This issue is one that everybody who’s a fan of Robin, or basically Batman and his corner of the DC universe needs to have. Look for this reprint or a trade that has it, as it’s a lot of fun. Just the grittiness of this story alone is a lot of fun, then throw in the origin of Robin and it’s just overall a great one. The other stories aren’t bad either, and definitely reflect the times (Depression era). Written by Bill Finger, art by Jerry Robinson and (maybe) Bob Kane.







Superman’s Girlfriend Lois Lane 85, 1968 “When Lois was more Super than Superman!”

All I needed to see was Lois Lane gets super powers, the bottle city of Kandor, and a mutant breed of toy-size ponies! Yes that’s all it takes. It’s the simple, crazy things in life that are amusing, and never lose their humor. Silver Age comics (especially DC), are a wonderland of humorous tales that is never-ending. Superman is probably the best example of this trend. It took quite a long time for DC to turn towards some more serious stories, but the material presented here might not be Alan Moore’s Swamp Thing, but it’s a ton of fun.

And, as if the main story wasn’t ludicrous enough, we get a back up story about Lois as a toddler, getting into shenanigans. Yes, chasing a snake, “driving” a car, etc., you get the drift. A book with two insane tales, and lots of laughter. The dialogue in the first story is especially entertaining. The book is Silver Age DC comics personified.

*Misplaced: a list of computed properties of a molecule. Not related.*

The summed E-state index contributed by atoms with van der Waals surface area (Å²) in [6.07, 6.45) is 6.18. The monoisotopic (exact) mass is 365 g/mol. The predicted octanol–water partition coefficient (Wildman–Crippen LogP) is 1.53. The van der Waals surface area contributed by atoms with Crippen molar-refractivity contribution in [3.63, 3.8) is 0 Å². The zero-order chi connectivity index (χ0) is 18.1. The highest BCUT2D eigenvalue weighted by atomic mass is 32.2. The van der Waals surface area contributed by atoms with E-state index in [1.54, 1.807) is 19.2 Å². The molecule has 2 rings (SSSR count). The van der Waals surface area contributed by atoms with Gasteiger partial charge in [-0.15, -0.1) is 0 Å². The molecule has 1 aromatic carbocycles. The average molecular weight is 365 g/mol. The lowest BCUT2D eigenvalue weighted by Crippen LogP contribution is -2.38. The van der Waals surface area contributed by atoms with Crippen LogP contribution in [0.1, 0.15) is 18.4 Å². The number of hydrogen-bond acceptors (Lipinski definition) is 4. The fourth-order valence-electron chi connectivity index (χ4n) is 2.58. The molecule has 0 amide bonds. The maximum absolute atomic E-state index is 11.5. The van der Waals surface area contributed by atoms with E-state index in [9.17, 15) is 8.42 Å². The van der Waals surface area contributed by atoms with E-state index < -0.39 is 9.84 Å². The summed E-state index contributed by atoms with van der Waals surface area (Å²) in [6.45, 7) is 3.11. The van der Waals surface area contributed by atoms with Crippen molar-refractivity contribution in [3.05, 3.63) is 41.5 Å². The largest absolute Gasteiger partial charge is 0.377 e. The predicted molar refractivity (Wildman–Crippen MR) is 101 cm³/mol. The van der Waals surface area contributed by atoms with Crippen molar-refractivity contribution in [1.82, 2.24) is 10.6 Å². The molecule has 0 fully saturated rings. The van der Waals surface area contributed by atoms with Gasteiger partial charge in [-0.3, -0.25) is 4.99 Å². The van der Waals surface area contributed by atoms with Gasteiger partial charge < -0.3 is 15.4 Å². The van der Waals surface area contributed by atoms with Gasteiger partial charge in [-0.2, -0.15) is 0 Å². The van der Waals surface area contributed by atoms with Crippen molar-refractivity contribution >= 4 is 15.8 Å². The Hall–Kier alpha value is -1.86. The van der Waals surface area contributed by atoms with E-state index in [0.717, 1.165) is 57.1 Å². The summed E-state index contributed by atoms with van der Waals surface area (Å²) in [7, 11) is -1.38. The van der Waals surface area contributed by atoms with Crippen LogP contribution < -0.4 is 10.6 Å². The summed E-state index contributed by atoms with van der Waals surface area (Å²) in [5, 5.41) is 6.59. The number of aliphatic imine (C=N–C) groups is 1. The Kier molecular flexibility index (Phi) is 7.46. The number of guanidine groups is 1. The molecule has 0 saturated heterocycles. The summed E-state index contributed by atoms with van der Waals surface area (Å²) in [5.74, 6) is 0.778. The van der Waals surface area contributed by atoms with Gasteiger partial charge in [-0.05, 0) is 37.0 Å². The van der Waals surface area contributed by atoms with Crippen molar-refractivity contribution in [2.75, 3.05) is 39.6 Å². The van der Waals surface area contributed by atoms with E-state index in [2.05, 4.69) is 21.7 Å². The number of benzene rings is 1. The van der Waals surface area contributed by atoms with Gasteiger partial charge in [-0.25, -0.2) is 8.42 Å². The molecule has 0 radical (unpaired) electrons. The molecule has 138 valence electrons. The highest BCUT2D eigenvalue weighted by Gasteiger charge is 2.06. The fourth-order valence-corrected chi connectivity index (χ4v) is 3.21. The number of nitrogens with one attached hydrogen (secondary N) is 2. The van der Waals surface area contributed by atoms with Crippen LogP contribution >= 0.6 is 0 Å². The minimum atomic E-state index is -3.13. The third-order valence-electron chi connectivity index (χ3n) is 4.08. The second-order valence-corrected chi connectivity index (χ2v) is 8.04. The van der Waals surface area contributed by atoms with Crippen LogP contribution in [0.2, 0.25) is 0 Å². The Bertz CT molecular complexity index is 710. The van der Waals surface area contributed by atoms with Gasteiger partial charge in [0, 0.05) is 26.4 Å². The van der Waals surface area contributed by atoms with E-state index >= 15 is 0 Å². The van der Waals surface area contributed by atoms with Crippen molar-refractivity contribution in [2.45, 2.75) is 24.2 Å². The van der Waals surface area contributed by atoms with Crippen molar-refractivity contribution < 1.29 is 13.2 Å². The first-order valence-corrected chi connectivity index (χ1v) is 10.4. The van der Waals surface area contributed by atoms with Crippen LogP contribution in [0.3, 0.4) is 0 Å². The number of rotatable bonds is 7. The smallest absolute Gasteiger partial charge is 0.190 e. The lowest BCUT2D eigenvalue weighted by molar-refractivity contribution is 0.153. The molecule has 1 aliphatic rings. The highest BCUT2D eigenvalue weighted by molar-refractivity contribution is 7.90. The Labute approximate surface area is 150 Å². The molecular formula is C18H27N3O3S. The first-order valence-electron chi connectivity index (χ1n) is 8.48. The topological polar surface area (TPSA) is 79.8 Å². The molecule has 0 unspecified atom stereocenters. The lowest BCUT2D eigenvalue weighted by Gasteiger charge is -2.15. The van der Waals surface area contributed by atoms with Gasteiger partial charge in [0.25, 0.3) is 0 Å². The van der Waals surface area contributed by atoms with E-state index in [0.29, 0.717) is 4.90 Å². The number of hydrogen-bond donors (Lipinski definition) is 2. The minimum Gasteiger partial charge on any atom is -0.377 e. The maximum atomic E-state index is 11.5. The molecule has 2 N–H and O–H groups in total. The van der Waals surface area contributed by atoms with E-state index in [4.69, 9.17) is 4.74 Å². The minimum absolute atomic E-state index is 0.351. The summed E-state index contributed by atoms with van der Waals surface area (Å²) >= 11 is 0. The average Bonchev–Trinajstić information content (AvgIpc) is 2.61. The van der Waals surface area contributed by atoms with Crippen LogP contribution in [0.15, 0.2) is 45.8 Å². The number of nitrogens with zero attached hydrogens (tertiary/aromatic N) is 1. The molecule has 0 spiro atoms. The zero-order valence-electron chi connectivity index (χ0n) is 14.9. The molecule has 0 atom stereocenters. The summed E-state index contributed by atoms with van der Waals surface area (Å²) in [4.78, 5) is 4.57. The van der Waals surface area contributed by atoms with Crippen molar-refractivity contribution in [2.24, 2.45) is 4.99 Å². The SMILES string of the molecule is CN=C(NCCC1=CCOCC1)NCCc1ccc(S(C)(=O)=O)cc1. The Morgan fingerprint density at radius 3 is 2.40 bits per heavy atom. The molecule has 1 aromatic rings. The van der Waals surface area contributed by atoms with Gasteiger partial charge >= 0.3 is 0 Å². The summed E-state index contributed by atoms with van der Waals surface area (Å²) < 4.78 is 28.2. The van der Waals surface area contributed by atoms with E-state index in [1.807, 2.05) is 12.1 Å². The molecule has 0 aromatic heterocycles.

The cover is by Neal Adams, who was very prevalent at DC in the late Silver and Bronze Ages. Moving inside, we get both parts of the Super-Lois story from Leo Dorfman, who also wrote for Dell, Gold Key, and Fawcett. The guy wrote a ton of Superman stories during this era. The artwork is by Irv Novick (pencils) and Mike Esposito (inks). Both men give us a quality job for sure (as you’ll see) in both parts. Lastly, we see the back up story created by two giants in Jerry Siegel (writer) and Kurt Schaffenberger (art)!



Cinema Sunday: Superman: The Movie (1978)


Title: Superman: The Movie

Distributor: Warner Bros. Pictures

Writers: Mario Puzo, David Newman, Leslie Newman, Robert Benton, Tom Mankiewicz (created by Jerry Siegel & Joe Shuster)